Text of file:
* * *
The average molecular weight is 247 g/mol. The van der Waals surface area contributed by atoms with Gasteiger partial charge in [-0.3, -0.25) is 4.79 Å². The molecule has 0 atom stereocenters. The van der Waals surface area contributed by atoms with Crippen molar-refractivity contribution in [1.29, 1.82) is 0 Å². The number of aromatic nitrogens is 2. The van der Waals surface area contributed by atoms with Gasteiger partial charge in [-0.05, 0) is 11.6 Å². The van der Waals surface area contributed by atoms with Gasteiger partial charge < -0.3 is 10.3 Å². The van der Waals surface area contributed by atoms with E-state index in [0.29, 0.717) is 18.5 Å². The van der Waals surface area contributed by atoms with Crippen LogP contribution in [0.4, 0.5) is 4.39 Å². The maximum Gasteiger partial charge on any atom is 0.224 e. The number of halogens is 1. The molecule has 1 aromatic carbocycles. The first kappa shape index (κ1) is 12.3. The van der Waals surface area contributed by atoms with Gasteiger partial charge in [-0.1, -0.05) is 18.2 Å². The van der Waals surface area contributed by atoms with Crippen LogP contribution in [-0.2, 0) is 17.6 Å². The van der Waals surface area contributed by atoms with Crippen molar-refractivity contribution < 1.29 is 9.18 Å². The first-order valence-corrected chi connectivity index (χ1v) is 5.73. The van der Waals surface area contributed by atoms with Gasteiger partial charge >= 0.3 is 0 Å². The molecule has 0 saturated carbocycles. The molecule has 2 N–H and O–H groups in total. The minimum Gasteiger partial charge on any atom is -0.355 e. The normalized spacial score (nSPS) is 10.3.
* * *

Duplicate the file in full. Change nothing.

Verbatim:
The average molecular weight is 247 g/mol. The van der Waals surface area contributed by atoms with Gasteiger partial charge in [-0.3, -0.25) is 4.79 Å². The molecule has 0 atom stereocenters. The van der Waals surface area contributed by atoms with Crippen molar-refractivity contribution in [1.29, 1.82) is 0 Å². The number of aromatic nitrogens is 2. The van der Waals surface area contributed by atoms with Gasteiger partial charge in [-0.05, 0) is 11.6 Å². The van der Waals surface area contributed by atoms with Gasteiger partial charge < -0.3 is 10.3 Å². The van der Waals surface area contributed by atoms with E-state index in [0.29, 0.717) is 18.5 Å². The van der Waals surface area contributed by atoms with Crippen LogP contribution in [0.4, 0.5) is 4.39 Å². The maximum Gasteiger partial charge on any atom is 0.224 e. The number of halogens is 1. The molecule has 1 aromatic carbocycles. The first kappa shape index (κ1) is 12.3. The van der Waals surface area contributed by atoms with Gasteiger partial charge in [-0.1, -0.05) is 18.2 Å². The van der Waals surface area contributed by atoms with Crippen LogP contribution in [-0.2, 0) is 17.6 Å². The van der Waals surface area contributed by atoms with Crippen molar-refractivity contribution < 1.29 is 9.18 Å². The first-order valence-corrected chi connectivity index (χ1v) is 5.73. The van der Waals surface area contributed by atoms with Gasteiger partial charge >= 0.3 is 0 Å². The molecule has 0 saturated carbocycles. The molecule has 2 N–H and O–H groups in total. The minimum Gasteiger partial charge on any atom is -0.355 e. The normalized spacial score (nSPS) is 10.3.